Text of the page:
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Alterna Savings and Credit Union announced on Friday it will acquire most of the assets of troubled PACE.Tijana Martin/The Globe and Mail

Toronto-based Alterna Savings and Credit Union Ltd. will acquire most of the assets of troubled PACE Savings & Credit Union in a transaction that is intended to safeguard PACE’s core business, but split off parts that have put it under financial strain.

Alterna is acquiring most of PACE after Ontario’s financial regulator, the Financial Services Regulatory Authority of Ontario (FSRA), said Thursday it had reached a deal under which another credit union would absorb PACE’s 40,000 members. At the time, FSRA did not identify the other credit union.

Alterna will take on PACE’s employees as well as members, deposit accounts, loan portfolios, branches and PACE’s current head office in Vaughan, Ont., and is promising PACE members expanded banking services and a revamped digital banking experience when the deal closes. This will allow FSRA to hand over control of most of PACE, which has been under the administration of the authority and a previous regulator since the fall of 2018, and has struggled to turn itself around.

“PACE members will be well taken care of, and their employees will have a home with us,” said Rob Paterson, Alterna’s chief executive officer, in a statement Friday.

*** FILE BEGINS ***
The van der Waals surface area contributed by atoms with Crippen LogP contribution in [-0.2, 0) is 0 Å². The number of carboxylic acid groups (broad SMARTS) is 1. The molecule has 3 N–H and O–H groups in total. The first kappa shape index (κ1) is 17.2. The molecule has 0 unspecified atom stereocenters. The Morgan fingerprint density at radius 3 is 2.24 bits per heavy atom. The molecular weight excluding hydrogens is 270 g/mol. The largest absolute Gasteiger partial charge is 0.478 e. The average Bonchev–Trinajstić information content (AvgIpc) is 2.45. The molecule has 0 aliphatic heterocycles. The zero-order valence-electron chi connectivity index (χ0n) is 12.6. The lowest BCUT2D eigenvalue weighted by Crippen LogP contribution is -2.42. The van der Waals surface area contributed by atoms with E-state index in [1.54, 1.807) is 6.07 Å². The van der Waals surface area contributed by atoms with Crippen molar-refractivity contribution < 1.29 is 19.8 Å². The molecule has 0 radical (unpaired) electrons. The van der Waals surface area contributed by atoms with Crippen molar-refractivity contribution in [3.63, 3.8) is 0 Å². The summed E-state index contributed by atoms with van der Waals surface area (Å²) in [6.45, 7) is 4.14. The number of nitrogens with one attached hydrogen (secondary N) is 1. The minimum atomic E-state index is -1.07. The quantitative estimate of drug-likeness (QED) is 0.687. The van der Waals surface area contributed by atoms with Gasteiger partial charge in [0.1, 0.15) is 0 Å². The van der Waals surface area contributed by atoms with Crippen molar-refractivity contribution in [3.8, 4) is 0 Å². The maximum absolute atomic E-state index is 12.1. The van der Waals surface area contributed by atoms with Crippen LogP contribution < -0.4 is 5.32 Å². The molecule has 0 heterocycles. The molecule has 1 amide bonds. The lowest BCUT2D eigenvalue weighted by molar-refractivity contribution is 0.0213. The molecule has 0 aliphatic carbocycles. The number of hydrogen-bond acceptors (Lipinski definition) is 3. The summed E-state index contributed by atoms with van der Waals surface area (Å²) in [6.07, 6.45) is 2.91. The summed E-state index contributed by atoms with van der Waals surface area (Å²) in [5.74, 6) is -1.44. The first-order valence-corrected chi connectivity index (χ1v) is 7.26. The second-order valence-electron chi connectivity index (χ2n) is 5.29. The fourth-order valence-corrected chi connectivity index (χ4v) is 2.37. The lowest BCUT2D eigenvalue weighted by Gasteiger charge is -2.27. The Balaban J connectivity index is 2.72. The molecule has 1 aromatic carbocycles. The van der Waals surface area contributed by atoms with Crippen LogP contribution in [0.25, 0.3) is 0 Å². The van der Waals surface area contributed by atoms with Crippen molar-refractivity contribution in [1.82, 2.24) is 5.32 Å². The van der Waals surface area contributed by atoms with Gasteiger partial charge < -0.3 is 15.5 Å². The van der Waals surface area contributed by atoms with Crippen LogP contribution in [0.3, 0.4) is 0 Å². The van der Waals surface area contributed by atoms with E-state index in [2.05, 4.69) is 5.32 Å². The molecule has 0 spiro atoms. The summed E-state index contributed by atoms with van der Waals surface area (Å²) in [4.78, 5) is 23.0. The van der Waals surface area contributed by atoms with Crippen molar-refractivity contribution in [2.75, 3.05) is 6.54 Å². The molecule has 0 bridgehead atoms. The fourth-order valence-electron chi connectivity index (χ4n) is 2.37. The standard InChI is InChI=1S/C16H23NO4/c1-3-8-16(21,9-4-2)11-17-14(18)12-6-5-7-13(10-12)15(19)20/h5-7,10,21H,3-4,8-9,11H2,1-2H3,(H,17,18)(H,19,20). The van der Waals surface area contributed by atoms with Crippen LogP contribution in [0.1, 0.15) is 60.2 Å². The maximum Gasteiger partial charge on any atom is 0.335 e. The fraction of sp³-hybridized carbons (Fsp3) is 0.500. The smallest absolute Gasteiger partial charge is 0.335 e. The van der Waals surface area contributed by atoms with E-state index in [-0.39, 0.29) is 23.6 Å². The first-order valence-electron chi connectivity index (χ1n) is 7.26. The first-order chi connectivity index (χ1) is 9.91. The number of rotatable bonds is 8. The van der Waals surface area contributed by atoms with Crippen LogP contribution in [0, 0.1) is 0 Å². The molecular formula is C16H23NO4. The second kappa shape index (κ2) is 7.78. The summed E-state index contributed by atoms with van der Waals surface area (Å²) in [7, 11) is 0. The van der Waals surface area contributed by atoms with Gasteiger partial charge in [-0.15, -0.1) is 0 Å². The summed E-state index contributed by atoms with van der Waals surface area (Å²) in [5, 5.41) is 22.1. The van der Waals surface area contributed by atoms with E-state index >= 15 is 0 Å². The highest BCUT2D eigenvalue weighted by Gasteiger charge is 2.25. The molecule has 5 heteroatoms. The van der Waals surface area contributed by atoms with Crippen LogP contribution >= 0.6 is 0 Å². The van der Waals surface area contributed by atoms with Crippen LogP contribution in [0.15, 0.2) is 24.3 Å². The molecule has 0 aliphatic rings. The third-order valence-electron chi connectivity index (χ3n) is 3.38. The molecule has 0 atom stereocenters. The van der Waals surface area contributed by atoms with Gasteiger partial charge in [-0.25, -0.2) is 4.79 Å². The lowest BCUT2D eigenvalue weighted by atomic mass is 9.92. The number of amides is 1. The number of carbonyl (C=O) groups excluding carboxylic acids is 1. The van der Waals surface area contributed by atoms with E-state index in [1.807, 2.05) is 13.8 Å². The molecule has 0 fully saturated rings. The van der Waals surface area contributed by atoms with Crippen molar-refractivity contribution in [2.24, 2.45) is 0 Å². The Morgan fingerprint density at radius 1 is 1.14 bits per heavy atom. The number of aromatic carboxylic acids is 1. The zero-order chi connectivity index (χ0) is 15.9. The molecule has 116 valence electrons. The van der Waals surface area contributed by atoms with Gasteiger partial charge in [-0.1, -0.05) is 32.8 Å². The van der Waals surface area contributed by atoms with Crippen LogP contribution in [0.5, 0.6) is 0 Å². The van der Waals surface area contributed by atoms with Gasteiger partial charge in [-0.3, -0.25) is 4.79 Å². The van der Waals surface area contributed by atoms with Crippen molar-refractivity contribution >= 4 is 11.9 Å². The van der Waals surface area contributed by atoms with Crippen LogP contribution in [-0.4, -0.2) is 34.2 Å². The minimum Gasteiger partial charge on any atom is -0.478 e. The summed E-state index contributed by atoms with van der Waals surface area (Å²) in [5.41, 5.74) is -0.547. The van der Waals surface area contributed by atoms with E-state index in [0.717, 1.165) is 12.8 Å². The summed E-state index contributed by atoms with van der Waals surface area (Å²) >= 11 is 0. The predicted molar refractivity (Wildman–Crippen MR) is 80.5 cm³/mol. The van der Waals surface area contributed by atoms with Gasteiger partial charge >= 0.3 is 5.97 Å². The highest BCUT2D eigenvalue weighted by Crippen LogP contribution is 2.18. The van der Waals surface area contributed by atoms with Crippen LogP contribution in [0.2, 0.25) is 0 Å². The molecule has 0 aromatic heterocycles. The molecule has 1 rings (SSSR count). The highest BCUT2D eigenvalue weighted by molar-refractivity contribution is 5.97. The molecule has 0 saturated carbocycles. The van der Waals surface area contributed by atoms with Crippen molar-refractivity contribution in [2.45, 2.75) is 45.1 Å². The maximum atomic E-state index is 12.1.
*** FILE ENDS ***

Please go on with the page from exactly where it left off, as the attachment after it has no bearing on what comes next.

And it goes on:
Ontario regulator makes deal to sell core business of PACE credit union

Alterna is Ontario’s third-largest credit union, with 184,000 members and customers, and previously had a tentative deal to merge with PACE in 2014, but the transaction was never completed. Years later, an Ontario regulator seized control of PACE and ousted its leadership over alleged misconduct in 2018.

The current transaction is structured in a way that will isolate some of the more troubled loans and liabilities held by PACE, which faces considerable financial pressure. Certain assets and liabilities of PACE will stay behind in a legal entity to be wound up at a later date, according to FSRA. In a Thursday letter, the regulator told PACE members they “will continue to be served by PACE’s employees and branches, which was a critical part of this transaction.”

FSRA spokesperson Judy Pfeifer said in a Thursday e-mail that “the financial details of the transaction are confidential.” She declined to provide further comment Friday.

The merger is intended to secure a more stable future for PACE’s members, who have faced uncertainty after more than three years of controversy, legal battles and faltering turnaround plans.

“Alterna Savings looks forward to bringing a new era of stability and confidence to PACE’s members and employees,” Mr. Paterson said in his statement.

Though PACE has been pursuing a turnaround plan under current CEO David Finnie, FSRA had been exploring a possible sale or merger since at least last June as a way to put PACE on more solid footing.

“PACE will get to enjoy the strength, stability, and security Alterna Savings offers,” Mr. Finnie said in a statement.

The transaction is expected to close in the second quarter this year.

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